[talk-au] Optimising map rendering for recreational use

David Bannon dbannon at internode.on.net
Thu Nov 1 09:16:39 GMT 2012

Li, another complication worth thinking about. In theory, when we map
a road, the highway tag needs to relate to the purpose of the road
rather than the condition. This is a topic that has been under
discussion for the last week or so. And renderers really only seem to
be interested in the highway tag, ignore tags such as 4wd_only and
tracktype (for other than highway=track).

So, for example, roads such as the Tanami track or Plenty Highway are
technically, primary roads. And therefore rendered at quite a broad
zoom level. I got all upset about this as I am worried that
potentially visitors see a nice thick line and assume its a nice road.
(In fact they are great roads but not for the ill equipped!).

I have been pushing the idea if we are to stick to the politically
correct idea that highway is about purpose and not condition, then we
need a reliable way to warn people reading the maps AND importantly,
people building rendering engines what the condition might be.

Please see the discussion page on
http://wiki.openstreetmap.org/wiki/Australian_Tagging_Guidelines and

I have suggested extending tracktype to, a) have additional levels of
difficulty and b) clarify that this grading really does apply to all
roads, not just highway=track

I do think that this might be a better way to achieve what you want
too. But the real issue is the mainstream renders and the routers
won't think about it unless its widely adopted and used. As they say
in the ALP, disunity is death !


----- Original Message -----
From: "Li Xia" 
Sent:Thu, 1 Nov 2012 15:01:11 +1100
Subject:[talk-au] Optimising map rendering for recreational use

 Hey everyone, have an idea about map rendering and want to get your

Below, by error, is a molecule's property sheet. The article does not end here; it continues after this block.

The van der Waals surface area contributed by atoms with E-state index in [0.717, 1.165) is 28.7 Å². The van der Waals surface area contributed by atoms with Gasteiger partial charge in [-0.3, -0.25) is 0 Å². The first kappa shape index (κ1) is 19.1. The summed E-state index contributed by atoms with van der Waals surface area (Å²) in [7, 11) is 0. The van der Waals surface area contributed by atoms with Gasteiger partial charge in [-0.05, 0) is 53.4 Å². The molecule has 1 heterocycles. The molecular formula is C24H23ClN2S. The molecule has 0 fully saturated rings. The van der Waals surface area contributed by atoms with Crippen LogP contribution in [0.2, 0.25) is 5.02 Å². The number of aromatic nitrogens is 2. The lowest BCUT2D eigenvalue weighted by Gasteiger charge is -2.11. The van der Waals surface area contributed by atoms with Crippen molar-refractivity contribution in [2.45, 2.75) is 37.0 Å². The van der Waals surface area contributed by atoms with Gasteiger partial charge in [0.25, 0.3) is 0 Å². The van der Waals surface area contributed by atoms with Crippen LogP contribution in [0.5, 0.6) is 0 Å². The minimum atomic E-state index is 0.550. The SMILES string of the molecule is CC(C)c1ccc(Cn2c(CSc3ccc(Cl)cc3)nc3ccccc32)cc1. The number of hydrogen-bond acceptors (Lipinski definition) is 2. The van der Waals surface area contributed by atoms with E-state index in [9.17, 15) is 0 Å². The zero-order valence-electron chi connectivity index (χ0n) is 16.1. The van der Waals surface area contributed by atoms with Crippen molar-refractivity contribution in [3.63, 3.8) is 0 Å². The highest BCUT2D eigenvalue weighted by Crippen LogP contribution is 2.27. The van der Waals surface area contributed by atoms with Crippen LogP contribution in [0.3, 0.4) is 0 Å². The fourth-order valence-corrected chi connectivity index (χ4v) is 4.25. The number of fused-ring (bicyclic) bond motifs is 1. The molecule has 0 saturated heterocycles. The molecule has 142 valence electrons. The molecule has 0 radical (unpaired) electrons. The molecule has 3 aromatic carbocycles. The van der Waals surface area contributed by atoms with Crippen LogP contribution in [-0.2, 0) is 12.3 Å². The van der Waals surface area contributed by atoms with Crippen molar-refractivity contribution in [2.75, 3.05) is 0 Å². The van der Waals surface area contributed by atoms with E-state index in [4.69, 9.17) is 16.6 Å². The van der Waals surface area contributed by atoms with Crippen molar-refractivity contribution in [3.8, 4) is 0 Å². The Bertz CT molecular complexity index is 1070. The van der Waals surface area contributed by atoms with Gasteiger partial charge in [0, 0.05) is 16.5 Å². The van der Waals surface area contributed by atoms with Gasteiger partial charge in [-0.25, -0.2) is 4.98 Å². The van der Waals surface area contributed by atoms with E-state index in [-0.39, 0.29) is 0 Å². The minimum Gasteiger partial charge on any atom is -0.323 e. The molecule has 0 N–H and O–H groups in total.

One of the challenges is in rendering a useful map for recreational
use is displaying roads, tracks, trails and to some degree water lines
at appropriate zoom levels in more remote regions where the density is
lower compared with urban regions. 
  In my opinion, most map service online services or offline vector
engine experience the same issue. Here are some illustrations of the
issue, by comparing Google / OSM / Raster map of the same region:

 Google [1]  
 OSM [2] 
 Raster map [3] 
 As you can clearly see, at that zoom level, there's no deal on either
OSM or Google maps, where as the raster map is useful. yes you can
zoom in on Google or OSM, but with a smaller viewing port, orientation
is more difficult and you loose that overview which is try handy for
trip planning. 
 By using a tag specific for rendering purposes, this issue can be
overcome. Rendering engines can take advantage of these tags to
"optimise" rendering of various regions. 
 The tags are fairly self explanatory. By tagging a road with
render_as:trunk, this feature can be rendered at the same zoom level
as a trench road. Each class of road will have it's own tag so if a
highway:territory should be rendered at the same zoom level as a
primary, then tag render_as:tertiary. 
 What do you guys think? 


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